I realize that when American women and gays read the newspaper, they see horrific headlines of inhumane treatment of women and gays. These are appalling situations that need remedy. However, reading about global tragedies can make women and gays more susceptible to buying into dangerous promises of domestic federal “protections” from American politicians.
Women in Pakistan face abusive spouses and in-laws that scorch them with acid, gasoline and fire. Women in Saudi Arabia face sentences of 10 lashes for daring to drive. Starving women and girls in Somalia face gang-rape and sexual abuse as they walk miles in search of food and refugee camps. Women in China are lucky if they are even born.
This month, London activist Ali Hili told The New York Times he estimates up to 750 gay Iraqis were killed in a six year time frame. “An Interior Ministry security officer said that in the past two weeks, officials had found the bodies of six young men whose skulls had been crushed. Reuters reported the toll to be 14 or more, citing hospital and security officials. Rights groups say that more than 40 young men have died.” Many of the men were simply wearing emo/Goth/punk/hipster apparel that Iraqi radicals view as embarrassing and threateningly counter-cultural.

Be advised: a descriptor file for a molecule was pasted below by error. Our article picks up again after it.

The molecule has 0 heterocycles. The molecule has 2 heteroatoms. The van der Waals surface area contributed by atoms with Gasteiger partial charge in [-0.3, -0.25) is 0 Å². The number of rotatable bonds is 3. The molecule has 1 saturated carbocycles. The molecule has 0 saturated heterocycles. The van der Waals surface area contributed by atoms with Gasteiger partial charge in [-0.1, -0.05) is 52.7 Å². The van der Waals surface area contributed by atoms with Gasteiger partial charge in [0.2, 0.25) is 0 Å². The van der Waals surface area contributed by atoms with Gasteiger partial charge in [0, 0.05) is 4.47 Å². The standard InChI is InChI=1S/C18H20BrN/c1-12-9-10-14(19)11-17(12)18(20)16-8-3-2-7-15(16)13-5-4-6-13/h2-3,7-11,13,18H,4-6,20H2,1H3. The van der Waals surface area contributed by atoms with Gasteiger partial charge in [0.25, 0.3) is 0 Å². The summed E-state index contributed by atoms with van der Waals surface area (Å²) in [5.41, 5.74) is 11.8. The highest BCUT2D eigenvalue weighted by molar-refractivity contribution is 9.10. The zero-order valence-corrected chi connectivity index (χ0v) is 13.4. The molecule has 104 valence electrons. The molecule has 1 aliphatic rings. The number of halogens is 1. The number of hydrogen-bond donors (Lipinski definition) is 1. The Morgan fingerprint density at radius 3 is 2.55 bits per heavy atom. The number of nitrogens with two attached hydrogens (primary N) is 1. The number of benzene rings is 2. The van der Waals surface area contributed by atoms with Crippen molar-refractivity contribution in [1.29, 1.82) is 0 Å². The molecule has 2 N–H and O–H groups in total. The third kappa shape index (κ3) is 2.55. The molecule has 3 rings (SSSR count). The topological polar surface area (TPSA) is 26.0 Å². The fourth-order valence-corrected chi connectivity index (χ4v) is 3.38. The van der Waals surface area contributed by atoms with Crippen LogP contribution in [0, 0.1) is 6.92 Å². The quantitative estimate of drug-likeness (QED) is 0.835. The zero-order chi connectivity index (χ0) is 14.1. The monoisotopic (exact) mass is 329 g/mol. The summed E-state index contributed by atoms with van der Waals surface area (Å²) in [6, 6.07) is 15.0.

Like gays, women are treated as sexual minorities around the globe. Only in America do women and gays have equality before the law. I think American gays and women need to realize that they are not victims as long as they defend the Constitution. The second they allow politicians to attack the Constitution in the name of equality is the second they willingly become victims. Warping the Constitution is not a win for gays or women; it is a lose-lose situation because gays and women need the Constitution too.
We are all human beings with dignity and reason. We are already equal before the Constitution. Politicians and activists who stomp on the First and Tenth Amendments to put the government in control of sex and marriage are driving an anti-equality movement that will surely backfire.